Hypertension in Children?

Hypertension on the rise among children in city


MUMBAI: Recently Dr Ajit Menon, a cardiologist at Lilavati Hospital, Bandra, treated a 12-year-old boy for hypertension. The child, doctors suspected, was battling “school-related stress”.
“He complained of regular headaches. We put him on anti-hypertension pills, asked his parents to change his diet and taught him to manage the stress,” said Dr Menon.

The boy is among an increasing number of children and teenagers being treated for hypertension. A recent study by the National Institute of Health in the US shows a rise in the number of children between the ages of two and 18 being hospitalised for hypertension (see box). Though no data for India is available, city doctors say the statistics here could not be very different.

Doctors said while some children have high blood pressure because of physiological problems like kidney ailments, lifestyle – poor diet and high stress – is the main cause of hypertension.

“A majority of school and college-going children eat junk food, which has a high quantity of salt in it. Lack of exercise also makes them obese and puts them at a higher risk of hypertension,” said Dr Rohit Agarwal, member of the Indian Academy of Paediatrics. The anxiety to excel in school is also a major cause. “Parents who push children to get good grades are pushing them to a stage where they need medicines to control stress,” said Dr Menon.

The solution is not just early detection. “Many schools conduct health camps, so teenagers are being diagnosed sooner. They need to make lifestyle changes early to eliminate the risk of damage to the heart and kidneys,” said Dr Ganesh Kumar, head of cardiology, Dr LH Hiranandani Hospital.

A growing number of parents have taken their children’s education and health seriously and decided to homeschool them. Besides individualized teaching tailormade for their child, in homeschooling the whole family gets time to grow in relationships with one another and imbibe family values. Studies have shown that stress levels are considerably lower or absent in homeschooled children as well.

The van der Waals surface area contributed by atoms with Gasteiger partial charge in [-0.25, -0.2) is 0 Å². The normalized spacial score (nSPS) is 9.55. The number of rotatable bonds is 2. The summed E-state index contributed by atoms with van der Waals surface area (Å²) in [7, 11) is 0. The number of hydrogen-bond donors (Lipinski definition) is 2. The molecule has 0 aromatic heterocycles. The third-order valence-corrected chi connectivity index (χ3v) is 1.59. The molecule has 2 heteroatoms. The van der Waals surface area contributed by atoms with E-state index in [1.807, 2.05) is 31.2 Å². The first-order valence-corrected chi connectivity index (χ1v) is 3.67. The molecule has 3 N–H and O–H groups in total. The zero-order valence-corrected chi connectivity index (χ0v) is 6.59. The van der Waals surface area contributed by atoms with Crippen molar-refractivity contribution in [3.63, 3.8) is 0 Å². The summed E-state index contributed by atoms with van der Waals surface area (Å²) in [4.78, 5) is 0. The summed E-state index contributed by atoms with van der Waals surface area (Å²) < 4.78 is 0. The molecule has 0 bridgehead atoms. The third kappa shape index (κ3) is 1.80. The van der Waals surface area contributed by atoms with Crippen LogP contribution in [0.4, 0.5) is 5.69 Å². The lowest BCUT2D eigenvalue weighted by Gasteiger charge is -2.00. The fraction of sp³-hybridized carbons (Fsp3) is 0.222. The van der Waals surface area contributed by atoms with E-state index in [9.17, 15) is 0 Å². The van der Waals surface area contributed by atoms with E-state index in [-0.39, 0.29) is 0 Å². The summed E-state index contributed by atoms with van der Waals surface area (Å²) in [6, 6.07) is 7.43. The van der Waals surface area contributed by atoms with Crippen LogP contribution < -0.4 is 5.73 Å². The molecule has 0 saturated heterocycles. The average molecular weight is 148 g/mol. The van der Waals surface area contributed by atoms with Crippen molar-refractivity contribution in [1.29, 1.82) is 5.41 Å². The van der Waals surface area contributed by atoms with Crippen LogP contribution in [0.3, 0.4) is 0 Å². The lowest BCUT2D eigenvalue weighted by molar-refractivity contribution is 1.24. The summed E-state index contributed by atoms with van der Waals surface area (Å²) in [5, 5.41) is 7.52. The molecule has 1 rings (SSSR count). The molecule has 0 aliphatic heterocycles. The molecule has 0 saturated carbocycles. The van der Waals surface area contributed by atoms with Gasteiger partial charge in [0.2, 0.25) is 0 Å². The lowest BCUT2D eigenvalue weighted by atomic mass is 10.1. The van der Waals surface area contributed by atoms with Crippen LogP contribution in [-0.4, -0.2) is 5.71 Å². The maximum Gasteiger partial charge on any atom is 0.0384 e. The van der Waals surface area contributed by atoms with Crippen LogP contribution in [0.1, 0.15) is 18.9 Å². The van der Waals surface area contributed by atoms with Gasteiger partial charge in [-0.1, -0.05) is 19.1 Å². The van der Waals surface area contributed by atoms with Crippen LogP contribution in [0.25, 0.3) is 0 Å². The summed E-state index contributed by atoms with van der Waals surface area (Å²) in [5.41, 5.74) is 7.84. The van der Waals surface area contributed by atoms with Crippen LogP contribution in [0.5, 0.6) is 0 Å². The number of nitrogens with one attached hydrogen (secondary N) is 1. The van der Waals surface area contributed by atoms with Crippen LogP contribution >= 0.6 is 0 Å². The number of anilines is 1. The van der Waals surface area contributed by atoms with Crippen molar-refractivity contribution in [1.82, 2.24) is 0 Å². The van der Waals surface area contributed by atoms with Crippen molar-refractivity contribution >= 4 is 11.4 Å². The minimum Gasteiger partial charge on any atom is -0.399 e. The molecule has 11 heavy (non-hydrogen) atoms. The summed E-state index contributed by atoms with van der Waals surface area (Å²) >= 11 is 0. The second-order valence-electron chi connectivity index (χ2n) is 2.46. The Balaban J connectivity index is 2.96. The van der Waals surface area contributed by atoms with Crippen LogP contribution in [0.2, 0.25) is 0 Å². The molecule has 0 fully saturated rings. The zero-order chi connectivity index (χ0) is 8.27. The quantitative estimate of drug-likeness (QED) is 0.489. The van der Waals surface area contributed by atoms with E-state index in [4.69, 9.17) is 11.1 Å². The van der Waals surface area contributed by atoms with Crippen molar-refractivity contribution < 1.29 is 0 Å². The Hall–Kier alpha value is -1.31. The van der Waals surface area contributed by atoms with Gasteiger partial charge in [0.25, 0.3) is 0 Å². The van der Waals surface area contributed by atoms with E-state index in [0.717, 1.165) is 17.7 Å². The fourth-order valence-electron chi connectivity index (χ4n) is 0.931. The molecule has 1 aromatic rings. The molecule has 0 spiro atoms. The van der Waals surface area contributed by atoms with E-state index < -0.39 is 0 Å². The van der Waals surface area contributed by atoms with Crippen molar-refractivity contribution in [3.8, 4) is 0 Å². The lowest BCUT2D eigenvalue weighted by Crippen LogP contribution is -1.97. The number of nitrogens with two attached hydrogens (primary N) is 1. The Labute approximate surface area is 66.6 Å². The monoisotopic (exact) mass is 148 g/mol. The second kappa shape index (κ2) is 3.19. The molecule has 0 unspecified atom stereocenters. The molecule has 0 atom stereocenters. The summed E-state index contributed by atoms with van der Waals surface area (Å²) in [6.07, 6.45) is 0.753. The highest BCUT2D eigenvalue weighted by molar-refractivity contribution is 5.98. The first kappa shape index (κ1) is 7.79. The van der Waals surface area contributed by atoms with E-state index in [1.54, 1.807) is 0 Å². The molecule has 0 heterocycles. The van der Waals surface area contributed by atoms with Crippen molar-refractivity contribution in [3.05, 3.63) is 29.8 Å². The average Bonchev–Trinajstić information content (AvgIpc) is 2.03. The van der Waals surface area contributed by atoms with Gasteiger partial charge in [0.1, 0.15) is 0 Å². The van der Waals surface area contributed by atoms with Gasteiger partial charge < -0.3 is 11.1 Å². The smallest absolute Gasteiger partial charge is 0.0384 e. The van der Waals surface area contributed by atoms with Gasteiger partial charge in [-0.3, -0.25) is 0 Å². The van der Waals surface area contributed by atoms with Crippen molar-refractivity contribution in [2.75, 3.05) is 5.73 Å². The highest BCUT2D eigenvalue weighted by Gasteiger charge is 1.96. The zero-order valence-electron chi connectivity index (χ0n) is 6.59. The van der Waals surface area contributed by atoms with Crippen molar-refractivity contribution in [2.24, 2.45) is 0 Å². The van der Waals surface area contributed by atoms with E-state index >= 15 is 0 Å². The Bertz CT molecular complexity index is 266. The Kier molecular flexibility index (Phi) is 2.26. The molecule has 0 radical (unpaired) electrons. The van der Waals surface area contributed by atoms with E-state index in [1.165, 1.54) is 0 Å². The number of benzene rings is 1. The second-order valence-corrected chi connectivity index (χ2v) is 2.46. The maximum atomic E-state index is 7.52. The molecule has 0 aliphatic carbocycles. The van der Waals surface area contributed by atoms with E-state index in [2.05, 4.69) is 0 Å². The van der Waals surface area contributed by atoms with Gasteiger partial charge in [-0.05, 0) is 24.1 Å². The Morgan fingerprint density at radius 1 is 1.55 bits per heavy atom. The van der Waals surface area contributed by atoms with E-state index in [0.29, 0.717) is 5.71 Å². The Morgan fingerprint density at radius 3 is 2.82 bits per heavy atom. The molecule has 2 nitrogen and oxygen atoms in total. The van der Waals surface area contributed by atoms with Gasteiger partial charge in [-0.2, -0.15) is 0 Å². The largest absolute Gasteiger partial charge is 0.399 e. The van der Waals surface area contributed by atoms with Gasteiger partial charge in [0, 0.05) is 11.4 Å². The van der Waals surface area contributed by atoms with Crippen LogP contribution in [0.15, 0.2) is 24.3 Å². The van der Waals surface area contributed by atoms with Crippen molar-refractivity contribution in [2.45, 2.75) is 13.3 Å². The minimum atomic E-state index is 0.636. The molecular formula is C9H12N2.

Teacher teacher

As Homeschoolers who teach our children at home, people often ask us: How can you parents teach your children? Can’t you let the ‘professional teachers’ teach them?

Today we read about the results of the Central Teachers Eligibility Test given to teachers in India: The results shocked us too!

Only 0.4% of teachers pass eligibility test


[Taken from Hindustan Times 7 Apr 2013 (Mumbai) HT Correspondent htmedia@hindustantimes.com]

MUMBAI: City teachers are worried about appearing for the new teachers eligibility test, conducted under the Right to Education Act, as only 0.4% of teachers across the country passed in 2012.



In 2011, only 14% passed the Central Teachers Eligibility Test (CTET), considered the benchmark for recruitment of teachers. In the exam, teachers must answer 150 multiple choice questions in 90 minutes.

“Only one out of three teachers who appeared for the exam from our school last year passed it. The test is tough because the National Council for Teacher Education has said a person must score 60% or more to be considered qualified,” said Najma Kazi, principal, Anjuman-I-Islam Girls School, Byculla.

In its meeting on Saturday, Shikshan Katta, a forum of educationists, decided to raise the issue of the test’s difficulty and other problems teachers have been facing under the RTE Act before the state.

Educationists blame the poor quality of training given to school teachers for their failure to crack the test. “Many teachers do not have updated knowledge about the subject they teach. The training should refresh and update teachers’ knowledge,” said Basanti Roy, former secretary of the Mumbai division board.

The test is not the only contested RTE provision. Schools have not yet received government resolutions related to new evaluation systems., and there is also confusion over the policy to not fail students till Class 8. RTE RULE Experts say poor training to blame for dismal figures.